9. The system according to claim 8, wherein the proportionality of the frequency of the internal pulse signal to the fill level is determined by a proportionality constant (Kp) being input to the converter together with the fill level.
10. The system according to claim 8, wherein the fill level is represented in a signed magnitude expressing the deviation from half the predefined maximum allowed size of the FIFO, a positive fill level means that the number of bits in the FIFO is more than half maximum allowed size, and a negative fill level means that the number of bits in the FIFO is less than half the maximum allowed size.
11. The system according to claim 9, wherein the phase-to-frequency converter comprises a multiplier, a first adder and a first number of flip-flops, the multiplier having the fill level and the proportionality constant as inputs, and the first adder having the output of the multiplier and its own output, which is the output of the converter, looped back through the first flip-flops as inputs.
12. The system according to claim 11, wherein the first flip-flops are clocked by a regulation clock pulse being phase locked to said clock signal.
13. The system according to claim 8, wherein the frequency generator comprises a subtractor, a second and a third adder, a multiplexer and a second number of flip-flops, the subtractor having a required nominal data rate out from the FIFO as the first input and the internal pulse signal as the second input, the second adder having the required nominal data rate out from the FIFO and the internal pulse signal as inputs, the multiplexer having the output from the subtractor and the second adder as inputs and the Most Significant Bit of the fill level of the FIFO as selector, and the third adder having the output of the multiplexer and its own output, which defines said clock signal, looped back through the second flip-flops as inputs.
14. The system according to claim 8, wherein the physical size of the FIFOs are 64 bits.
15. The system according to claim 8, wherein said node is a switch.
Description
FIELD OF THE INVENTION

The present invention is related to data nodes in communication networks, in particular to transmitting independent serial data streams through synchronous Time Division Multiplexing (TDM) switches.

BACKGROUND OF THE INVENTION

The lower layer of communication networks like the connectivity layer in a core network of a cellular environment could be seen as a layer of distributed resources for managing data flows. Switches and multiplexers are some of the main components for this purpose. In complex communication networks managing data of different formats and varying data rates, it is of great importance that the construction of the components is flexible without being too complex.

Conventionally, the switches comprise a number of serial inputs and outputs. The data stream of one input may be directed in its entirety to a certain output line, or it may consist of a mixture of time division multiplexed data frames that are to be distributed to several outputs. The different lines may be running various interfaces e.g. E1, E2, E3 and STM-1 (FIG. 1). Additionally, the data speed of each input line may vary in a wide range. The transition of data frames in the switches is often executed by means of time slot buses located on the back plane of the switches.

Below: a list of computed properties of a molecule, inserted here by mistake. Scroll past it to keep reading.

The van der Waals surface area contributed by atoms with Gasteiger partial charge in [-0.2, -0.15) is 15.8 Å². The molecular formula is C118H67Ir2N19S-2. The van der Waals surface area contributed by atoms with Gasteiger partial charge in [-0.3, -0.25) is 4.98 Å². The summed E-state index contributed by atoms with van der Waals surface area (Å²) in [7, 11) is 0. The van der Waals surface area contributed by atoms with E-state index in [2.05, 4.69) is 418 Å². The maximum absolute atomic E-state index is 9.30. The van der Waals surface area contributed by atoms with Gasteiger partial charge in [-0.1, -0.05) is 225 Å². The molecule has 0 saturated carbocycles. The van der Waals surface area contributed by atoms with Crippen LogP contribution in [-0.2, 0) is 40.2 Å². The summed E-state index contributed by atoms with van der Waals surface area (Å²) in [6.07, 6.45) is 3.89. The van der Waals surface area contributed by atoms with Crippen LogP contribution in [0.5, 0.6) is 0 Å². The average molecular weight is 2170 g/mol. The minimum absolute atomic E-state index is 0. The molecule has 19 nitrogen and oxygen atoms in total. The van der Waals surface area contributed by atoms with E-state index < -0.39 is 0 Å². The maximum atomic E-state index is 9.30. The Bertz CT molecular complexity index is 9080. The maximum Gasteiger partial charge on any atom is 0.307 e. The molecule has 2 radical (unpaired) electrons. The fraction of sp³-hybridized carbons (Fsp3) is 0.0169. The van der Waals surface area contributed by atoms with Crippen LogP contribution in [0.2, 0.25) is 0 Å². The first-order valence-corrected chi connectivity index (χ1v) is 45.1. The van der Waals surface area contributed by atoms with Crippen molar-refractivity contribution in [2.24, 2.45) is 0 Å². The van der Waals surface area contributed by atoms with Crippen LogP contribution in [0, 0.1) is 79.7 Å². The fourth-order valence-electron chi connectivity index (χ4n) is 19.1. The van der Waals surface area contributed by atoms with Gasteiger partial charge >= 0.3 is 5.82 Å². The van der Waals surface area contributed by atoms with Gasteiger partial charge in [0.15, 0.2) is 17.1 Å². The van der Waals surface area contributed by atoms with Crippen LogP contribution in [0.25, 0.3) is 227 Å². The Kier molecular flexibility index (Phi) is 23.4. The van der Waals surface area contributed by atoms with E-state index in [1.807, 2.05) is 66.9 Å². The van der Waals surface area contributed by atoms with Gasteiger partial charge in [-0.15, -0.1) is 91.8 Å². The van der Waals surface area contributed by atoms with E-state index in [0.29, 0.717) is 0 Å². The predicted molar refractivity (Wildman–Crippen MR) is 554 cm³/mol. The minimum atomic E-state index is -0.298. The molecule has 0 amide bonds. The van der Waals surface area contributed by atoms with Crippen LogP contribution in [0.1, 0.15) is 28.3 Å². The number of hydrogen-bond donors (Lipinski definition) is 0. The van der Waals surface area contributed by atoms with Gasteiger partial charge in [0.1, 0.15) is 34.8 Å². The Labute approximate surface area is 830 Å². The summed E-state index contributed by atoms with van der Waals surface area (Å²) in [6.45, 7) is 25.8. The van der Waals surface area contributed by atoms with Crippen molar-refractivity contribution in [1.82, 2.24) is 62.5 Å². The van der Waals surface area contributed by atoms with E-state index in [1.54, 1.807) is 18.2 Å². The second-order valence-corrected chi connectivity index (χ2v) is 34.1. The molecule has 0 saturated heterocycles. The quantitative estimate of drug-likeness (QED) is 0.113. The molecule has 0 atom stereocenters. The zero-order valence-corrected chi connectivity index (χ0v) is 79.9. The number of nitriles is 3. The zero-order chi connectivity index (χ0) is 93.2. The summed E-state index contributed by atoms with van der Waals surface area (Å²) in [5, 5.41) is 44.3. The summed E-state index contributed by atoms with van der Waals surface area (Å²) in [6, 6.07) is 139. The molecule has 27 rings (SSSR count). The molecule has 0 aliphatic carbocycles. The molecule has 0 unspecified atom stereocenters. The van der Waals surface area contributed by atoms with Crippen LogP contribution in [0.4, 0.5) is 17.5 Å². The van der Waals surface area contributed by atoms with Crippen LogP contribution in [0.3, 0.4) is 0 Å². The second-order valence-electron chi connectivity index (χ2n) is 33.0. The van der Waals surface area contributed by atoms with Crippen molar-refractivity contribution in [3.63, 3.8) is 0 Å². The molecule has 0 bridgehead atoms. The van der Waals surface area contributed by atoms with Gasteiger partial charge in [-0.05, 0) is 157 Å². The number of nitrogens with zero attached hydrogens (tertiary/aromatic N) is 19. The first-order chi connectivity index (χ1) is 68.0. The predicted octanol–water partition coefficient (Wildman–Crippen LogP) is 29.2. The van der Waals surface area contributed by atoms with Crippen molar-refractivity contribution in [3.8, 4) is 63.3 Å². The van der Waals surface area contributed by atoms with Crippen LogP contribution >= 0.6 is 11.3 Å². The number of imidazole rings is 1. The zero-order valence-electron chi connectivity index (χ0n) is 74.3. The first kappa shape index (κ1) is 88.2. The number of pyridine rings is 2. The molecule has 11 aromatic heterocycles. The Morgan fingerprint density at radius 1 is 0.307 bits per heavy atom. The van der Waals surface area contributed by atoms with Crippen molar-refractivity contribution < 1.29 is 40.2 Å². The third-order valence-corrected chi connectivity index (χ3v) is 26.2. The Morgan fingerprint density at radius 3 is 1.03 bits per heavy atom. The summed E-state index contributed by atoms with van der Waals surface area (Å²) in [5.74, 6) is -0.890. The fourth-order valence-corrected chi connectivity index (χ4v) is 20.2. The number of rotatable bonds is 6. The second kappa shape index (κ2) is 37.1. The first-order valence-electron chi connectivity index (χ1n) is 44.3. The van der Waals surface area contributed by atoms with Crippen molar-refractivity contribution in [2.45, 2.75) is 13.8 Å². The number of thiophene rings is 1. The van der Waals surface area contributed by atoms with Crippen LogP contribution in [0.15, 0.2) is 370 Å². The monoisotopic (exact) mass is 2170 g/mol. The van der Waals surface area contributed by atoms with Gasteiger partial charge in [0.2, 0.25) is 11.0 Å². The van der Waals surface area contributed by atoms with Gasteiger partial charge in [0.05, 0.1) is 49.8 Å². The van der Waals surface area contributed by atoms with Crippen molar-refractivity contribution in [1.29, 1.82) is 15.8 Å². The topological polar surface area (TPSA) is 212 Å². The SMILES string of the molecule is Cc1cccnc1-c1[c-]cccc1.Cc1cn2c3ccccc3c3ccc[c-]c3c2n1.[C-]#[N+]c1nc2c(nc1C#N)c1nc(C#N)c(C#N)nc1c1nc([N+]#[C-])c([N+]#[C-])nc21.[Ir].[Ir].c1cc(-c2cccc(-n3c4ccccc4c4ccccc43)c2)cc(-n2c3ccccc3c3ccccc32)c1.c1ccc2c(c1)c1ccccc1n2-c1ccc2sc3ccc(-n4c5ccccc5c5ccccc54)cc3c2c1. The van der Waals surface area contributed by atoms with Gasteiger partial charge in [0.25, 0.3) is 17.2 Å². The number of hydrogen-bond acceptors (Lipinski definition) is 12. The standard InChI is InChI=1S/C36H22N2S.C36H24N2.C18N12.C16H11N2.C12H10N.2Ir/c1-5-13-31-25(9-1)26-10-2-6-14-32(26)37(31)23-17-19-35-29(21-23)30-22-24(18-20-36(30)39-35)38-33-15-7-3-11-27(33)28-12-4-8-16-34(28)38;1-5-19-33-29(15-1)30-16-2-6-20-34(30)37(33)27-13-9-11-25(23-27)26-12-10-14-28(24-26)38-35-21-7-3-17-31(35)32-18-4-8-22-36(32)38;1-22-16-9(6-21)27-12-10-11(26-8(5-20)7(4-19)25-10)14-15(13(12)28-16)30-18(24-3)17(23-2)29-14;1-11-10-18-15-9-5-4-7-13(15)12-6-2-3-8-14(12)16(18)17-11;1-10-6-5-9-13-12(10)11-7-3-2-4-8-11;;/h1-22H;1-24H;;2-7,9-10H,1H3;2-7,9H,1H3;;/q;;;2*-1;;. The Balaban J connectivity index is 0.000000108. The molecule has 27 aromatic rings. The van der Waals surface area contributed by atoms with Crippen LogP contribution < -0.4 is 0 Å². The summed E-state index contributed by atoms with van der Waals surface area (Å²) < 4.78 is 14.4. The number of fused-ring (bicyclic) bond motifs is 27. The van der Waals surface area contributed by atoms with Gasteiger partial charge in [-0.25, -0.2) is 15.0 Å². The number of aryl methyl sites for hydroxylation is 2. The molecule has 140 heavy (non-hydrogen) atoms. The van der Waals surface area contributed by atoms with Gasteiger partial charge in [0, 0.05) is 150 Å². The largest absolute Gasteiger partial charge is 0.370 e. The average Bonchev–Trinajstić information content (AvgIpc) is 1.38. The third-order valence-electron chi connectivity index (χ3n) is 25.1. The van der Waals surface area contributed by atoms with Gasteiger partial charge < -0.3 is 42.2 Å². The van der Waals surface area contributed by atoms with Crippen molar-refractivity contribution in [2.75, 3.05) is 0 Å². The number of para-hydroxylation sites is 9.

A variant of such a switch is illustrated in FIG. 2. In this example switch, there are up to 32 serial input lines and 32 serial output lines. To make the switch flexible and useful for a number of purposes, the possible data speed of each line should vary in a wide range e.g. from 8 kbit/s up to 45 Mbit/s. The transition of data is executed on one or more fast TDM buses, transporting the data frames on time slots preferably with a minimum delay.

To avoid bit slips on bit pipes through the switch, the nominal output bit-rate has to be the same as the nominal input bit-rate. A bit pipe is a serial bit stream (for instance 2 Mbit) coming in at a receiving line, transmitted over the TDM bus and out on a transmitting line (same nominal speed, i.e. 2 Mbit/s). It is not possible to transmit data with the data clocks. This means that the input bit-rate has to be regenerated on the output.

Since the receiving lines are independent in relation to data speed and timing, it is also a challenge to transmit data on the same data bus without introducing data and timing faults. At the same time, the memory requirements due to speed inconsistency should not be unreasonable high.

Also, requirements on maximum tolerable input jitter, jitter attenuation and maximum intrinsic jitter have to be met.

Regenerating the input bit rate on the output may be done by introducing a FIFO-FLL solution. FIFO (First In First Out) fill degree limits are defined, and the FLL then tries to lock the output frequency so that the FIFO fill degree is between an upper and lower limit or as close as possible to an ideal limit.